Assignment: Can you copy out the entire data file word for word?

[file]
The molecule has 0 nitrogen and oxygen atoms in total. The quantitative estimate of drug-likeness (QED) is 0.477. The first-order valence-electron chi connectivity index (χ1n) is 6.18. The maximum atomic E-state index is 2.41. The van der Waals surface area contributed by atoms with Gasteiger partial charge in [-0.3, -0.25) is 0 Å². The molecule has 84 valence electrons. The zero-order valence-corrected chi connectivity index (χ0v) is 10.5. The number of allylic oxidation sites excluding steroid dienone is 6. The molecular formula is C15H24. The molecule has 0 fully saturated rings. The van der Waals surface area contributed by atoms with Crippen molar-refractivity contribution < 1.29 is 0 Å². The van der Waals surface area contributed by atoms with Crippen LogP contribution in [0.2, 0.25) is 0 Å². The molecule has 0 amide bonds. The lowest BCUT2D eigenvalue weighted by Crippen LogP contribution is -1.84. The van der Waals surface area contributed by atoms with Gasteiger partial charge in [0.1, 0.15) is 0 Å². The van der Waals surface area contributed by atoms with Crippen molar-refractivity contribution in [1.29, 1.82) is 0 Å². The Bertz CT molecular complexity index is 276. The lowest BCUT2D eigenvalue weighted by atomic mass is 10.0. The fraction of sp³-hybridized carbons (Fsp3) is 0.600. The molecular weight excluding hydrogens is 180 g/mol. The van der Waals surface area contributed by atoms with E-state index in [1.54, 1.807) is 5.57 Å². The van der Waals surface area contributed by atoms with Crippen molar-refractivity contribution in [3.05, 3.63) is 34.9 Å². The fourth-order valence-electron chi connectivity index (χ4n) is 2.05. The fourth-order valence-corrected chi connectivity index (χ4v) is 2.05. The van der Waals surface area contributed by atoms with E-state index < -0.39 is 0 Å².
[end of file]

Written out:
The molecule has 0 nitrogen and oxygen atoms in total. The quantitative estimate of drug-likeness (QED) is 0.477. The first-order valence-electron chi connectivity index (χ1n) is 6.18. The maximum atomic E-state index is 2.41. The van der Waals surface area contributed by atoms with Gasteiger partial charge in [-0.3, -0.25) is 0 Å². The molecule has 84 valence electrons. The zero-order valence-corrected chi connectivity index (χ0v) is 10.5. The number of allylic oxidation sites excluding steroid dienone is 6. The molecular formula is C15H24. The molecule has 0 fully saturated rings. The van der Waals surface area contributed by atoms with Crippen molar-refractivity contribution < 1.29 is 0 Å². The van der Waals surface area contributed by atoms with Crippen LogP contribution in [0.2, 0.25) is 0 Å². The molecule has 0 amide bonds. The lowest BCUT2D eigenvalue weighted by Crippen LogP contribution is -1.84. The van der Waals surface area contributed by atoms with Gasteiger partial charge in [0.1, 0.15) is 0 Å². The van der Waals surface area contributed by atoms with Crippen molar-refractivity contribution in [1.29, 1.82) is 0 Å². The Bertz CT molecular complexity index is 276. The lowest BCUT2D eigenvalue weighted by atomic mass is 10.0. The fraction of sp³-hybridized carbons (Fsp3) is 0.600. The molecular weight excluding hydrogens is 180 g/mol. The van der Waals surface area contributed by atoms with E-state index in [1.54, 1.807) is 5.57 Å². The van der Waals surface area contributed by atoms with Crippen molar-refractivity contribution in [3.05, 3.63) is 34.9 Å². The fourth-order valence-electron chi connectivity index (χ4n) is 2.05. The fourth-order valence-corrected chi connectivity index (χ4v) is 2.05. The van der Waals surface area contributed by atoms with E-state index < -0.39 is 0 Å².